Oregon’s New Recreational Marijuana Market (Sorry, Eastern Oregon)

Oregon’s House-Senate marijuana committee unanimously approved House Bill 3400, a significant milestone in regulation of the commercial cannabis market.

HB 3400 was approved after weeks of wrangling in the legislature. A primary sticking point was whether cities and counties would be allowed to ban pot sales (both medical and recreational) in their communities. Unfortunately for eastern Oregon advocates, the answer in those counties is “yes”.

Specifically, HB 3400 allows local governments in Oregon to ban marijuana sales in counties where at least 55 percent of voters opposed Measure 91 for marijuana legalization in 2014. A total of 15 counties showed that level of opposition, all of them East of the Cascades. So, although recreational marijuana will be legal on July 1, 2015 in all Oregon counties, selling marijuana may be restricted in the eastern part(s) of our State.

That’s not to say that recreational marijuana storefronts will be opening soon anywhere in Oregon. Measure 91 placed the production and sale of recreational marijuana under the control of the Oregon Liquor Control Commission (OLCC), which will write the rules on Measure 91. Probably because the OLCC is charged with this task, HB 3400 grants the OLCC discretion to peg the actual start date for recreational sales, as well. The commission, in turn, estimates that it won’t license retailers to open until the latter half of 2016.

Now that HB 3400 has been approved by the joint committee, it must be passed by the House and Senate at large, and signed by Governor Kate Brown. In the interim, legislators say they will debate separate legislation that would allow temporary sales to recreational users. The sales would be made from medical marijuana dispensaries. Although possession becomes legal on July 1, a temporary sales program would not start before October — and consumers may have to wait until OLCC-licensed retailers open more than a year from now.

Going forward, HB 3400 grants the OLCC broad police powers to monitor and investigate the industry. HB 3400 also gives a large role to the Oregon Health Authority, which currently administers Oregon’s Medical Marijuana Dispensary Program.

Finally, HB 3400 is omnibus in scope, and covers the following: marijuana production (including a “seed to sale” tracking system, to curb diversions to the black market), product regulations (labeling and testing), residency requirements for marijuana business owners (two years for owners, none for investors), crime sentences (generally reduced), advertising (not allowed to appeal to minors, promote excessive use, or endanger safety), marijuana workers (whistleblower protections; right to organize). It also creates a tax force to promote energy efficiency and minimize water use.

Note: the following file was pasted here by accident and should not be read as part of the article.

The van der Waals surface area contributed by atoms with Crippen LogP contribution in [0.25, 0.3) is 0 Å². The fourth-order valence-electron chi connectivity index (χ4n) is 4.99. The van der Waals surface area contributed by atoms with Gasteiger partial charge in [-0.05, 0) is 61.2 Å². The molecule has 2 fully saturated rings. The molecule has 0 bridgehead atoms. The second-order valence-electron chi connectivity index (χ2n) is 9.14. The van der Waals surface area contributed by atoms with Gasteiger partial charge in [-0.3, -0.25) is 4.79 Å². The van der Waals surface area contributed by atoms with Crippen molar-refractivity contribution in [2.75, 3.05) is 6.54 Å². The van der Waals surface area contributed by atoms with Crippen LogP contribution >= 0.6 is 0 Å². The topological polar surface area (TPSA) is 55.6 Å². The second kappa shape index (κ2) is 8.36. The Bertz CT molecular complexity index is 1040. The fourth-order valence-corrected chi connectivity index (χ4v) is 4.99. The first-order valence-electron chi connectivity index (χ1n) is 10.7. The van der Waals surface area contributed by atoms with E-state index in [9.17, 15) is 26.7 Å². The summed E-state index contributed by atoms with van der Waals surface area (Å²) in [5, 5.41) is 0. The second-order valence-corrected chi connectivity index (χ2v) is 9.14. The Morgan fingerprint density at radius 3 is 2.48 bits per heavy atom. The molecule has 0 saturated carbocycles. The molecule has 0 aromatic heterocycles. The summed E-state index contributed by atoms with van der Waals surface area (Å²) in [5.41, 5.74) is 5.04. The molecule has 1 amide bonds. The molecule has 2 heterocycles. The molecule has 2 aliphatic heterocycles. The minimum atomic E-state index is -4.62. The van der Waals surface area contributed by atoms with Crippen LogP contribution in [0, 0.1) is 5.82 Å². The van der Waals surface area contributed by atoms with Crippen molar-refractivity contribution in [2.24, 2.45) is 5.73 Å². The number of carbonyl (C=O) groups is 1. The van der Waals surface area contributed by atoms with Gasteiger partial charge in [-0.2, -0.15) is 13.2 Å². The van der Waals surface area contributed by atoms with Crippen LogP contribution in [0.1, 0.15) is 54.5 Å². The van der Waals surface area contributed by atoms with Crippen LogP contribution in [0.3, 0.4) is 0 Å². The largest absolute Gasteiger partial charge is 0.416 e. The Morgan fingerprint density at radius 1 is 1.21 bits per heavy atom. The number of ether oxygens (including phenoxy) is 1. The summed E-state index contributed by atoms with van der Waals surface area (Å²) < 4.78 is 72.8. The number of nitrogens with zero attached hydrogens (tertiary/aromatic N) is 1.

Notably, the joint committee has not yet passed a companion measure, House Bill 2041, which creates a new “point of sale” tax of an estimated 17 percent on marijuana products at retail. However, HB 3400 allows localities to levy a local tax of as much as 3 percent.

I will continue to update as HB 3400 moves through the legislature. Although recreational sales are still a ways out, savvy industry players already have begun to lay the groundwork for success in Oregon’s recreational market and would be wise to track this bill moving forward.

2 responses to “Oregon’s New Recreational Marijuana Market (Sorry, Eastern Oregon)”

  1. While I personally do not agree with the provisions in HB3400 that allow counties with more than 55% opposition to ban sales outright (and I believe allow counties with 45% or above opposition to require a ballot measure to overturn a ban), I’m very curious whether your firm has done any analysis on the whether this provision holds up in court if challenged (and it’s likely to be). The precedent it sets for future ballot initiatives regarding any subject – taxes or background checks for gun sales or healthcare potentially creates an untenable governance issue. How is it possible that certain jurisdictions can just opt out of a new law that passed statewide just because an eastern Oregon legislator wanted to cut a deal?

    • We haven’t done analysis on that but it’s a great legal question. One thing to note is that the opt-out has to come with a vote of city council or commissioners within 180 days. If a jurisdiction opts out, they will not be able to impose the 3% taxation or collect distributed funds under Measure 91 state taxation. So, by opting out of the sales piece they are also opting out of significant tax revenue. In addition, medical grow sites, designated caregivers and home production under Measure 91 are untouched by the opt-out option, so those activities should be unassailable. Finally, even in an opted-out county, it seems that delivery may be available under HB 3400 as written.

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